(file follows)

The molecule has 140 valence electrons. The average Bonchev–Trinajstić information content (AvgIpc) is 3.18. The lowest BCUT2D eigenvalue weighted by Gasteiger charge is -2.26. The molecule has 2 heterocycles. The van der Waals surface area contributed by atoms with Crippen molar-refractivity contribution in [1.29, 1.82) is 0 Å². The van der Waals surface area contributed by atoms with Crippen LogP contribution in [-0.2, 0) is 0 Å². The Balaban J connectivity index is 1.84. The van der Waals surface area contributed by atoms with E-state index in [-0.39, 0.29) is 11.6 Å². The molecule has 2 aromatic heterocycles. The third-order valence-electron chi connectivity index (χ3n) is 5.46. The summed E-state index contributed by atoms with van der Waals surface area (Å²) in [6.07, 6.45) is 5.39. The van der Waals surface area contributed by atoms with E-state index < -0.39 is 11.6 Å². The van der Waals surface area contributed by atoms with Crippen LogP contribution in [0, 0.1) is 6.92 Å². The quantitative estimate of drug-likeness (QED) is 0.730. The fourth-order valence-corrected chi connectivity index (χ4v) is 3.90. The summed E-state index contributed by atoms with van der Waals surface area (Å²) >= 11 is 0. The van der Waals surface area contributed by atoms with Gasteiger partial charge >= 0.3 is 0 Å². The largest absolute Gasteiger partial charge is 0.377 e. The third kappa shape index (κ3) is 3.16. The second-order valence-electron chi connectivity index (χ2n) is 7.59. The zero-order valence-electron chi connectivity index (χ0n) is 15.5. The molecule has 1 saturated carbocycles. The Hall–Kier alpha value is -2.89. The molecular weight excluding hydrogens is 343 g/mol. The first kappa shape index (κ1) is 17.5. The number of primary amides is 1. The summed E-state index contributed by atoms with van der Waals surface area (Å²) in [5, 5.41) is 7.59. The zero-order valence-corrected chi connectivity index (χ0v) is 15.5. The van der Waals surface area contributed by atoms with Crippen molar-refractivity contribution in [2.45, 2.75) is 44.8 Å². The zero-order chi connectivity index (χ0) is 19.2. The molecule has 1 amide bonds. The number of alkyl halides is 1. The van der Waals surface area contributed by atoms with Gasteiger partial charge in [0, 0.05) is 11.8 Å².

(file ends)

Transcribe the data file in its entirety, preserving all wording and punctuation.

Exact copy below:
The molecule has 140 valence electrons. The average Bonchev–Trinajstić information content (AvgIpc) is 3.18. The lowest BCUT2D eigenvalue weighted by Gasteiger charge is -2.26. The molecule has 2 heterocycles. The van der Waals surface area contributed by atoms with Crippen molar-refractivity contribution in [1.29, 1.82) is 0 Å². The van der Waals surface area contributed by atoms with Crippen LogP contribution in [-0.2, 0) is 0 Å². The Balaban J connectivity index is 1.84. The van der Waals surface area contributed by atoms with E-state index in [-0.39, 0.29) is 11.6 Å². The molecule has 2 aromatic heterocycles. The third-order valence-electron chi connectivity index (χ3n) is 5.46. The summed E-state index contributed by atoms with van der Waals surface area (Å²) in [6.07, 6.45) is 5.39. The van der Waals surface area contributed by atoms with E-state index < -0.39 is 11.6 Å². The van der Waals surface area contributed by atoms with Crippen LogP contribution in [0, 0.1) is 6.92 Å². The quantitative estimate of drug-likeness (QED) is 0.730. The fourth-order valence-corrected chi connectivity index (χ4v) is 3.90. The summed E-state index contributed by atoms with van der Waals surface area (Å²) >= 11 is 0. The van der Waals surface area contributed by atoms with Gasteiger partial charge >= 0.3 is 0 Å². The largest absolute Gasteiger partial charge is 0.377 e. The third kappa shape index (κ3) is 3.16. The second-order valence-electron chi connectivity index (χ2n) is 7.59. The zero-order valence-electron chi connectivity index (χ0n) is 15.5. The molecule has 1 saturated carbocycles. The Hall–Kier alpha value is -2.89. The molecular weight excluding hydrogens is 343 g/mol. The first kappa shape index (κ1) is 17.5. The number of primary amides is 1. The summed E-state index contributed by atoms with van der Waals surface area (Å²) in [5, 5.41) is 7.59. The zero-order valence-corrected chi connectivity index (χ0v) is 15.5. The van der Waals surface area contributed by atoms with Crippen molar-refractivity contribution in [2.45, 2.75) is 44.8 Å². The zero-order chi connectivity index (χ0) is 19.2. The molecule has 1 amide bonds. The number of alkyl halides is 1. The van der Waals surface area contributed by atoms with Gasteiger partial charge in [0, 0.05) is 11.8 Å².